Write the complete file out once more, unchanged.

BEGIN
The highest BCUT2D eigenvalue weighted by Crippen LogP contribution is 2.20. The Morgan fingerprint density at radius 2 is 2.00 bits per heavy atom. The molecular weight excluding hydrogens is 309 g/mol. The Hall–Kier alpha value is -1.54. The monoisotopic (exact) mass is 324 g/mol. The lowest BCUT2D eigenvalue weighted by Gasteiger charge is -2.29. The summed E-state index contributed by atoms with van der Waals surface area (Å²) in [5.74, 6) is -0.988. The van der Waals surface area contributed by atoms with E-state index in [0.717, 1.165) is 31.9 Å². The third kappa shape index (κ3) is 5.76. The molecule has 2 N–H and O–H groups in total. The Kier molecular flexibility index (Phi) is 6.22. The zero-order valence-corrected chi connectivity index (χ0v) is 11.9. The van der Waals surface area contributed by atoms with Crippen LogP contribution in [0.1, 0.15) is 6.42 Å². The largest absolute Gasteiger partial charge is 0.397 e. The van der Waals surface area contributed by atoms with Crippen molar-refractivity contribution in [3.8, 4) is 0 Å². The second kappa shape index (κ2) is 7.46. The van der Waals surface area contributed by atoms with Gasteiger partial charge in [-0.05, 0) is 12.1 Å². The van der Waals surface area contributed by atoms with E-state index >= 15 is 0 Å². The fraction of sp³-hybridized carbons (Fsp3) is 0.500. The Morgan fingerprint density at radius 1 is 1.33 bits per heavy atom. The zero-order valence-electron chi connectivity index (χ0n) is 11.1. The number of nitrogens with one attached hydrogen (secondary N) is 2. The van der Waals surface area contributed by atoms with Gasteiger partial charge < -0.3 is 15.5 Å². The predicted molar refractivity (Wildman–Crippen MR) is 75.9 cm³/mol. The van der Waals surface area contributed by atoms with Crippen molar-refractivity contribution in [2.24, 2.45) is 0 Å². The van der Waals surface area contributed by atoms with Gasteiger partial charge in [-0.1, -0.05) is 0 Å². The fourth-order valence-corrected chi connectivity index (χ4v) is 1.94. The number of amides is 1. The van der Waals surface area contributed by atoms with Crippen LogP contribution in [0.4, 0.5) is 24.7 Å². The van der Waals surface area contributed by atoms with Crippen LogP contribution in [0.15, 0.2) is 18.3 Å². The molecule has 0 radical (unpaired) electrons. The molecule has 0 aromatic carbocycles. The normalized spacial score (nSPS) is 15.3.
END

The highest BCUT2D eigenvalue weighted by Crippen LogP contribution is 2.20. The Morgan fingerprint density at radius 2 is 2.00 bits per heavy atom. The molecular weight excluding hydrogens is 309 g/mol. The Hall–Kier alpha value is -1.54. The monoisotopic (exact) mass is 324 g/mol. The lowest BCUT2D eigenvalue weighted by Gasteiger charge is -2.29. The summed E-state index contributed by atoms with van der Waals surface area (Å²) in [5.74, 6) is -0.988. The van der Waals surface area contributed by atoms with E-state index in [0.717, 1.165) is 31.9 Å². The third kappa shape index (κ3) is 5.76. The molecule has 2 N–H and O–H groups in total. The Kier molecular flexibility index (Phi) is 6.22. The zero-order valence-corrected chi connectivity index (χ0v) is 11.9. The van der Waals surface area contributed by atoms with Crippen LogP contribution in [0.1, 0.15) is 6.42 Å². The largest absolute Gasteiger partial charge is 0.397 e. The van der Waals surface area contributed by atoms with Crippen molar-refractivity contribution in [3.8, 4) is 0 Å². The second kappa shape index (κ2) is 7.46. The van der Waals surface area contributed by atoms with Gasteiger partial charge in [-0.05, 0) is 12.1 Å². The van der Waals surface area contributed by atoms with E-state index >= 15 is 0 Å². The fraction of sp³-hybridized carbons (Fsp3) is 0.500. The Morgan fingerprint density at radius 1 is 1.33 bits per heavy atom. The zero-order valence-electron chi connectivity index (χ0n) is 11.1. The number of nitrogens with one attached hydrogen (secondary N) is 2. The van der Waals surface area contributed by atoms with Gasteiger partial charge < -0.3 is 15.5 Å². The predicted molar refractivity (Wildman–Crippen MR) is 75.9 cm³/mol. The van der Waals surface area contributed by atoms with Crippen molar-refractivity contribution in [2.24, 2.45) is 0 Å². The van der Waals surface area contributed by atoms with Gasteiger partial charge in [-0.1, -0.05) is 0 Å². The fourth-order valence-corrected chi connectivity index (χ4v) is 1.94. The number of amides is 1. The van der Waals surface area contributed by atoms with Crippen LogP contribution in [0.4, 0.5) is 24.7 Å². The van der Waals surface area contributed by atoms with Crippen LogP contribution in [0.15, 0.2) is 18.3 Å². The molecule has 0 radical (unpaired) electrons. The molecule has 0 aromatic carbocycles. The normalized spacial score (nSPS) is 15.3.